Still skeptical? I was too until I watched the below news clip featuring SAP’s Graf. It showcases a real, working electric vehicle ecosystem and for me, removed serious doubts around cost, scalability (Wireless car charging?! Cool!) and the aforementioned emissions concerns.

Watch news clip: “Electric Cars at SAP: Turning Silicon Valley into a Modern Day Motor City.”

Do you get charged up thinking about electric vehicles? Sound off in the comments below.

You might also like:

SAP’s TwoGo Ride-Sharing App Puts the Brakes on Costs, Revs Up Engagement

To report this post you need to login first.

16 Comments

You must be Logged on to comment or reply to a post.

  1. Derek Klobucher

    Thanks for the high-energy story, Tim. Electric vehicle powerhouse Tesla Motors announced last month that it will expand its Supercharger network across the U.S., as well as adding solar power and grid storage capabilities.

    These Superchager stations generate more power than they use. So they can supplement their local energy grid.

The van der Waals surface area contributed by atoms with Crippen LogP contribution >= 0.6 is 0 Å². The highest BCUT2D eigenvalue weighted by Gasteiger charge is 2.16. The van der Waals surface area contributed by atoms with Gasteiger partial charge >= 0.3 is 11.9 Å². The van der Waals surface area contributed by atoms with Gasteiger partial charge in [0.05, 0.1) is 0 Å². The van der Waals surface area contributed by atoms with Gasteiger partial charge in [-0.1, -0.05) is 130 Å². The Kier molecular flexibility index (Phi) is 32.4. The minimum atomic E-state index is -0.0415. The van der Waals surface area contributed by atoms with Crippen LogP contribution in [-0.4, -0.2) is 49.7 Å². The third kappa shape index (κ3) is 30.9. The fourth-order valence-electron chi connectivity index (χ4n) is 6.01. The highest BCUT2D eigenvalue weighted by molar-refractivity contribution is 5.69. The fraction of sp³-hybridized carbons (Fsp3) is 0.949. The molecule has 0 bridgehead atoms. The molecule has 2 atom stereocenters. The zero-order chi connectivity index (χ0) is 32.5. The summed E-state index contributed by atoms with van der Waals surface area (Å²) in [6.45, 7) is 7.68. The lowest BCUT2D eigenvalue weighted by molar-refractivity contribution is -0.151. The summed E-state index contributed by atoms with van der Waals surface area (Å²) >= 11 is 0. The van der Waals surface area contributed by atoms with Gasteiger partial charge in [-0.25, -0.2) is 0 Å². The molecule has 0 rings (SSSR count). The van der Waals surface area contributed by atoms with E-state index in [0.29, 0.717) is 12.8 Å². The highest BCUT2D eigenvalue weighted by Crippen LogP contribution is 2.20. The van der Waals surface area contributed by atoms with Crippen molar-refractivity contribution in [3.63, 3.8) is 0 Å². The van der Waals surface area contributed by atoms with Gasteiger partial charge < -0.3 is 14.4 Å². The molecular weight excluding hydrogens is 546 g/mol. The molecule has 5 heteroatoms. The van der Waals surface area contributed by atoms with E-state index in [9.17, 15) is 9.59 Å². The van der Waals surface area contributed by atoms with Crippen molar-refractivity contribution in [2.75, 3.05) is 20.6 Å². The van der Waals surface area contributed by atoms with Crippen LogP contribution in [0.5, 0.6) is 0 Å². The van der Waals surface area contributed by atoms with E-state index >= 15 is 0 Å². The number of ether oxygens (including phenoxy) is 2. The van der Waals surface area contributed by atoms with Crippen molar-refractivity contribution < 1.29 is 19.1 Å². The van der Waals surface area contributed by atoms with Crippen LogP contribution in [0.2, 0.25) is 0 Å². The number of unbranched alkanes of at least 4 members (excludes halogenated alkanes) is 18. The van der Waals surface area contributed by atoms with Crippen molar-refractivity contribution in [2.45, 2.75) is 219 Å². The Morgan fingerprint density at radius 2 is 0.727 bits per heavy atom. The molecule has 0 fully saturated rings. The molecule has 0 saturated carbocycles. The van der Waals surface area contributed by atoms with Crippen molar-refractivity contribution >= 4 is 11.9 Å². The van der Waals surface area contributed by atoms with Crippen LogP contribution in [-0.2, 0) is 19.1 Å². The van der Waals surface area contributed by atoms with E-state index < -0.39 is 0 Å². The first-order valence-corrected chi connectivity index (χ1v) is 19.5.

What’s more, places such as the Pacific Northwest in the U.S. get most of their energy from renewable hydroelectricity. That makes charging your electric vehicle even more eco-friendly.

    (0) 
  2. Cristina Antelo

    Thanks for sharing, Tim. In Spain we are just starting with Electric Vehicles but I truly believe they are the future. It would also great to combine it with other kind of solutions and/or initiatives as TwoGo. We have to change our mentality !

    (0) 
  3. Moya Watson

    Not only is Tesla planning to blanket the country with superchargers, but the added bonus with the empahsis on solar will help us survive the zombie apocalpyse, which I respect: